In the prevention of infectious diseases, appropriate hygiene and healthy, properly functioning immune system are essential. Immunovet can help in preventing infections by enhancing immune function of animals. These effects have been proven in multiple investigations.


Within the framework of a study in 2004, broiler chickens were infected with Mycoplasma gallisepticum bacterium, while a group of them received antibiotic treatment, another was fed with Immunovet and the rest of them were left untreated. Weight gain of the animals, spread of the bacteria and severity of the evolved disease were monitored. Birds fed with Immunovet had comparable results from all studied aspects to the antibiotic treated group: their weight gain was better than the untreated group’s, less organ damages were observed in them and the bacterium could be detected from less animals’ blood and organ samples. Concluding the observations, it was stated that Immunovet could moderate spread and severity of the infection similarly to the antibiotic (1).


In 2018, a similar study was conducted with Salmonella Typhimurium artificial infection in broiler chickens. Salmonella Typhimurium is a pathogen that occurs worldwide, being able to cause diarrhea in both humans and animals. The bacterium is transmitted with feces, it can easily spread in poultry flocks from one animal to another. Furthermore, it can contaminate eggs in case of improper hygiene at poultry farms and meat during slaughter, which can result in food poisoning of human consumers. During the investigation, a few chickens from different groups were infected with the bacterium and all animals were examined 5, 12 and 19 days later, to reveal how many of them got infected with Salmonella. Meanwhile, some of the groups were fed with Immunovet containing feed. As a result, in those groups where the birds received Immunovet supplementation, significantly less chicken showed signs of infection, which means that Immunovet could effectively decrease the spread of infection among animals (2).


These study results confirm that Immunovet can effectively be used to strengthen natural immune system of animals, consequently making them more resistant to infectious diseases.



  1. Stipkovits L, Lapis K et al, 2004: Testing the efficacy of fermented wheat germ extract against Mycoplasma gallisepticum infection of chickens. Poultry Science. 83. 1844-1848.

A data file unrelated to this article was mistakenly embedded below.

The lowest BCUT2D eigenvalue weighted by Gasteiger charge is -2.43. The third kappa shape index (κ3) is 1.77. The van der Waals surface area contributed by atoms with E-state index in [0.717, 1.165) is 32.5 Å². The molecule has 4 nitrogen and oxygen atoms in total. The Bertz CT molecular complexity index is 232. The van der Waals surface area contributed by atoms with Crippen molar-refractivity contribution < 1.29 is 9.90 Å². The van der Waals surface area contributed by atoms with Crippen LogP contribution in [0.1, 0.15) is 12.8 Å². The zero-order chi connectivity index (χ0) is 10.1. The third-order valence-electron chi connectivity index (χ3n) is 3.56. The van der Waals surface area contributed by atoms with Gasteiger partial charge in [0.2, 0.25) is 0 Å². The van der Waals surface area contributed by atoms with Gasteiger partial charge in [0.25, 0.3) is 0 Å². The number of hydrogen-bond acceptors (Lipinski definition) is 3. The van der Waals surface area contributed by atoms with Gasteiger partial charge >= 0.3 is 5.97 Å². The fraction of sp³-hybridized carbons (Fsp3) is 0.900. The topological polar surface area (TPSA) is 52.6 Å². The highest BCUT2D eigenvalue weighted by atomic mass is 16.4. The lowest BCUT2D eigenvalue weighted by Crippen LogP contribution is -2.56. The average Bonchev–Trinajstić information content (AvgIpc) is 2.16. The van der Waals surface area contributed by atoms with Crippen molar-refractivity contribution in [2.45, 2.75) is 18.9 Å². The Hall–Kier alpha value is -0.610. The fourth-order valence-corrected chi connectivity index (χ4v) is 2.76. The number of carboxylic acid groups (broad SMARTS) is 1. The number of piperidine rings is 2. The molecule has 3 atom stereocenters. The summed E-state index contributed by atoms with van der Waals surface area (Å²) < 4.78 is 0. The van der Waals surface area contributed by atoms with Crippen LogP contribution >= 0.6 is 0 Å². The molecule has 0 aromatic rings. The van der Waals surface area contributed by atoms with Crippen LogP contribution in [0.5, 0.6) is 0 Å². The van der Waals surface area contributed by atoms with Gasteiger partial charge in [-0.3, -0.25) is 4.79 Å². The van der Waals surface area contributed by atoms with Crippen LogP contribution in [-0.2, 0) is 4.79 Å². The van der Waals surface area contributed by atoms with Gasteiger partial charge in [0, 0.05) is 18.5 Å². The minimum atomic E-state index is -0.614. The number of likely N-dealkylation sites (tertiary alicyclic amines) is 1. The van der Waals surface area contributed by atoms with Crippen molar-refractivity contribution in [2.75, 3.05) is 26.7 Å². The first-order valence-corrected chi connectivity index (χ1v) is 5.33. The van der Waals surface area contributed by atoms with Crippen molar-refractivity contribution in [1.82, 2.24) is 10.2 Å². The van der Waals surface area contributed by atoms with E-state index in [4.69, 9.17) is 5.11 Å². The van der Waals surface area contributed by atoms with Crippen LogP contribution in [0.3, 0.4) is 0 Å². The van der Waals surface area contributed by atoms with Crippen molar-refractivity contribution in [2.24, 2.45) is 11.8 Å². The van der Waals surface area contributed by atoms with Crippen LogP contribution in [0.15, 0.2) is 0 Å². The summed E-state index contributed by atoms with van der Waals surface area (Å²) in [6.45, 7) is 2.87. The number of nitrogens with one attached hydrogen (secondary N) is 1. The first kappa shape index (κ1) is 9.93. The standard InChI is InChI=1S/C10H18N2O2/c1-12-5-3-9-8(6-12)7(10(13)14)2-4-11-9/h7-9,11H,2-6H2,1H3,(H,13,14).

2. Jerzsele Á, Somogyi Z et al, 2019: Effects of fermented wheat germ extract on artificial Salmonella Typhimurium infection in broiler chickens. (Original, Hungarian title: A fermentált búzacsíra-kivonat hatása brojlercsirkék mesterséges Salmonella Typhimurium fertőzésére.) Hungarian Veterinary Journal. (Magyar Állatorvosok Lapja). 142. 77-85.

In a several-year-long study, it has been proven that feeding Immunovet can decrease the occurrence of behavioural problems in horses.

Behaviour of horses can be influenced by several factors, such as husbandry, hormonal changes, and the use to which the animal is concerned. Due to harmful effects, behavioural problems (e.g. aggression, anxiety, nervousness and unwilling to work) can develop in horses, which make it more difficult to perform work, sport and leisure activities with them. Therefore, it is necessary to treat these problems and their underlying causes.

For four years, a total of 91 horses were involved in a study – all of them showing some kind of abnormal behaviour at the beginning – where the effect of Immunovet was tested against these conditions. During the investigation, Immunovet could significantly decrease occurrence of behavioural problems, which were assessed on a scale from 1 to 5 by the handlers. Horses included in the study were mares and geldings between 2 and 35 years old, and were involved in various activities (riding school, hacking and jumping, dressage and eventing horses).

In this study, further positive effects of Immunovet could be observed in horses which had additional medical conditions besides the behavioural problems. Improved appetite and weight gain, reduced clinical signs of colic, and beneficial effects in hoof, coat and skin conditions have been reported. In the publication of the study, it is stated that these aspects were not directly in the objective of the study, they were only further observations, however, they still represent important findings about various beneficial effects of Immunovet.

Based on the above-mentioned findings, it can be concluded that Immunovet – besides its numerous positive effects on animal health – can also be useful for improving abnormal behaviour of horses.


  1. Weetman, M., Davies, T., Brown, R., Murray, M., Pollock, P., Sutton, D., 2018: Fermented wheat germ extract effect study on horse behaviour. Veterinary Times.